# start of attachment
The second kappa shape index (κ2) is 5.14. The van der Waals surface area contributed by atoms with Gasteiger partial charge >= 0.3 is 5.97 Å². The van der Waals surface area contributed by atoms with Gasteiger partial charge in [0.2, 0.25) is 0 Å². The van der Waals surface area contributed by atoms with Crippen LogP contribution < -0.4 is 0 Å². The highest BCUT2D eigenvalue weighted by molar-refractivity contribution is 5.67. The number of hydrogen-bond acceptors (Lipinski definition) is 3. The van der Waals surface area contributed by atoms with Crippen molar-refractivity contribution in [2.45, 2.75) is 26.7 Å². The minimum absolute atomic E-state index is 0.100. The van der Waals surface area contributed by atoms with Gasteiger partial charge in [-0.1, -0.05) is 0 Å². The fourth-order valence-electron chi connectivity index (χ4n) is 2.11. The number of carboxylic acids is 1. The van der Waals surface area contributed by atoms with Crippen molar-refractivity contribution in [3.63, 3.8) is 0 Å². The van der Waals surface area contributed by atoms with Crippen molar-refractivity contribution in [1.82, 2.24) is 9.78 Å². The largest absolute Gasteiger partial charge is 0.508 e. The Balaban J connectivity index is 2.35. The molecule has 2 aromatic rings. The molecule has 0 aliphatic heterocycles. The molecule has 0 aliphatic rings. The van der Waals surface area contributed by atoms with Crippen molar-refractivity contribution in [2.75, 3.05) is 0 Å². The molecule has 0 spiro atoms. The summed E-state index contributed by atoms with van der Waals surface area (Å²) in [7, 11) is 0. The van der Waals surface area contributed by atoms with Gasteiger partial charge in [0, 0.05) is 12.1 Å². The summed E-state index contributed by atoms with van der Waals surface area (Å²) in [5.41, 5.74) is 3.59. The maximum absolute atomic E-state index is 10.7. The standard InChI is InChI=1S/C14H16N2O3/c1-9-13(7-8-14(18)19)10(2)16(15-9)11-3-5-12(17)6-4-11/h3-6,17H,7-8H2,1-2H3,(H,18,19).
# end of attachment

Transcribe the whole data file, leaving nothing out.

The second kappa shape index (κ2) is 5.14. The van der Waals surface area contributed by atoms with Gasteiger partial charge >= 0.3 is 5.97 Å². The van der Waals surface area contributed by atoms with Gasteiger partial charge in [0.2, 0.25) is 0 Å². The van der Waals surface area contributed by atoms with Crippen LogP contribution < -0.4 is 0 Å². The highest BCUT2D eigenvalue weighted by molar-refractivity contribution is 5.67. The number of hydrogen-bond acceptors (Lipinski definition) is 3. The van der Waals surface area contributed by atoms with Crippen molar-refractivity contribution in [2.45, 2.75) is 26.7 Å². The minimum absolute atomic E-state index is 0.100. The van der Waals surface area contributed by atoms with Gasteiger partial charge in [-0.1, -0.05) is 0 Å². The fourth-order valence-electron chi connectivity index (χ4n) is 2.11. The number of carboxylic acids is 1. The van der Waals surface area contributed by atoms with Crippen molar-refractivity contribution in [3.63, 3.8) is 0 Å². The van der Waals surface area contributed by atoms with Crippen molar-refractivity contribution in [1.82, 2.24) is 9.78 Å². The largest absolute Gasteiger partial charge is 0.508 e. The Balaban J connectivity index is 2.35. The molecule has 2 aromatic rings. The molecule has 0 aliphatic heterocycles. The molecule has 0 aliphatic rings. The van der Waals surface area contributed by atoms with Crippen molar-refractivity contribution in [2.75, 3.05) is 0 Å². The molecule has 0 spiro atoms. The summed E-state index contributed by atoms with van der Waals surface area (Å²) in [7, 11) is 0. The van der Waals surface area contributed by atoms with Gasteiger partial charge in [0, 0.05) is 12.1 Å². The summed E-state index contributed by atoms with van der Waals surface area (Å²) in [5.41, 5.74) is 3.59. The maximum absolute atomic E-state index is 10.7. The standard InChI is InChI=1S/C14H16N2O3/c1-9-13(7-8-14(18)19)10(2)16(15-9)11-3-5-12(17)6-4-11/h3-6,17H,7-8H2,1-2H3,(H,18,19).